Free Shipping on all subscription orders
Fishing in and around weed makes up the majority of my fishing and as a result of this, I’ve decided to give an insight into how I have managed to successfully tackle weedy venues in recent years. I know there are an abundance of weed fishing articles these days, but I have a few hints and tips which have helped me to built total confidence in tackling any weedy water in the country and I plan to share these with you through this article.
Most of my fishing is done locally to my home on short weekday evening sessions. Almost all of these waters are public park lakes and urban venues.
It is a common assumption that weed fishing is most effective during spring and summer months. However, that’s not always the case and I have actually managed some of my best sessions when targeting large weedy waters during autumn and winter.
No matter the time of year, weed presents food, shelter and often increased heat for carp, among other things. It’s always worth remembering that time of year and even the time of day, particularly during spells of bright sunshine, can effect how and where I choose to present baits when fishing in weed
As a general rule of thumb fishing in or on top of weed during the day and fishing clear patches adjacent to weed beds in the night is the go to tactic for most, and for good reason. Weed produces oxygen during daylight hours and emits carbon dioxide during the hours of darkness. I’m not here to give you a science lesson as that’s all been done previously, but that general mindset is certainly worth remembering.
In my experience first light and late evening has undoubtedly been the most productive times to target weedy waters, especially on short mid week sessions after work. During these times the carp will tend to become a little more active and seem more confident to venture out from their weedy hiding spots. By fishing over areas of low lying weed or even tight up against weed beds on small clear areas I usually manage to slip the net under a few for my efforts and these are the areas I have come to favour.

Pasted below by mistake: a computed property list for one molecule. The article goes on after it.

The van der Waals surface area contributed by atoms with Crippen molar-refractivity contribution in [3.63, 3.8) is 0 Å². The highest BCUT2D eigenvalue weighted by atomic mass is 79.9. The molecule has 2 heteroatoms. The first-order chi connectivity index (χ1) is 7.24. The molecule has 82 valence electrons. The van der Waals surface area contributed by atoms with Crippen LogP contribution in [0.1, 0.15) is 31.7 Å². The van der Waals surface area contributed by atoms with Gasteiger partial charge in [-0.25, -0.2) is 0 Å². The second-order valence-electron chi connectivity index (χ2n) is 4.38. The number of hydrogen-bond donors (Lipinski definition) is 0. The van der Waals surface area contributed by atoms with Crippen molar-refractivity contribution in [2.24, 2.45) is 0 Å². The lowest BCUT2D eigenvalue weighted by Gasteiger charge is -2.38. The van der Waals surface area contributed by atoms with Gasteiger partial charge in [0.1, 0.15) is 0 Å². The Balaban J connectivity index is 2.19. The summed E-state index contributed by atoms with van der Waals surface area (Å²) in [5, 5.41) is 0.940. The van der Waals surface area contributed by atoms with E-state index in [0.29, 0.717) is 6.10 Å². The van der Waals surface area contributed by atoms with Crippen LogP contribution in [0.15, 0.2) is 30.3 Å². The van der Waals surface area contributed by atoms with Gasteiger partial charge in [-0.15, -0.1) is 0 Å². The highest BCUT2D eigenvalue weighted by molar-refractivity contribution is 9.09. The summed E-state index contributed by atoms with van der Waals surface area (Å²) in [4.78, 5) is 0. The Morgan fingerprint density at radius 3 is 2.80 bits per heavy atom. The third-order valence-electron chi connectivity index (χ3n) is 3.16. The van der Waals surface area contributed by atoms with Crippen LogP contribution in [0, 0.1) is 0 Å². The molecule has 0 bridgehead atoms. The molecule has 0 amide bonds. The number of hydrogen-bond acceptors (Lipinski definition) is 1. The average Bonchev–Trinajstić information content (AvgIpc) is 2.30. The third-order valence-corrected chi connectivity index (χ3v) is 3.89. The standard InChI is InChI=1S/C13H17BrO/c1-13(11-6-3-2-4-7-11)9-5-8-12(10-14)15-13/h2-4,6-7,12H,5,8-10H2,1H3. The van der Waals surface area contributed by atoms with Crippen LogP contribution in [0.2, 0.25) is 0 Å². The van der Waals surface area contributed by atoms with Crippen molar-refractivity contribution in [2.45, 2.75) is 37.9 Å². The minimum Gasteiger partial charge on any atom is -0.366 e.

When choosing what lead arrangement and rig to use the first hurdle is to find out exactly which type of weed bed you are fishing over. The quickest and most subtle way to do this is to use a Pronged Marker Lead or a small Weed Rake to retrieve some weed for examination. While looking through the samples you retrieve it is important to firstly identify what weed it is but also to determine the condition of the weed with regard to whether it’s fresh growth, old or dying. Fresh weed growth is the best you can hope for as it’s healthy, vibrant, active and usually teaming with all manor of the aquatic life which makes up the carps natural diet. Older weed growth is also ok to fish over. The best way to determine whether weed is old or new growth is to look at the colour and texture. Old weed will be a darker colour and will generally be much tougher than fresh weed. It can often be more difficult to retrieve fish through more mature weed. Dead weed is a no go from my experience and should be avoided whenever possible. It holds no warmth, very little food and due to it breaking down and decaying it actually removes oxygen from the water that surrounds it, not to mention the putrid smell it gives off as it rots away.
Armed with all the info I need about the weed I am fishing over I now make the choice of what rig and bait to use. On the majority of my local waters the weed is mainly Canadian Pond Weed, with small amounts of Milfoil mixed in.
Now most angler will always try to find a clear spot when fishing weedy waters, somewhere where they feel they can present a decent bed of bait and have confidence that their rigs will be sat presented. Although I do fish these areas when I have to, this is never my first choice of spots to fish, I prefer to fish on low lying weed whenever possible. I know it begs the question, “why fish in weed if you don’t need to?” Well my simple answer to that is, “Because fishing clear spots is what everyone else does and I want to catch them where they don’t feel pressured.”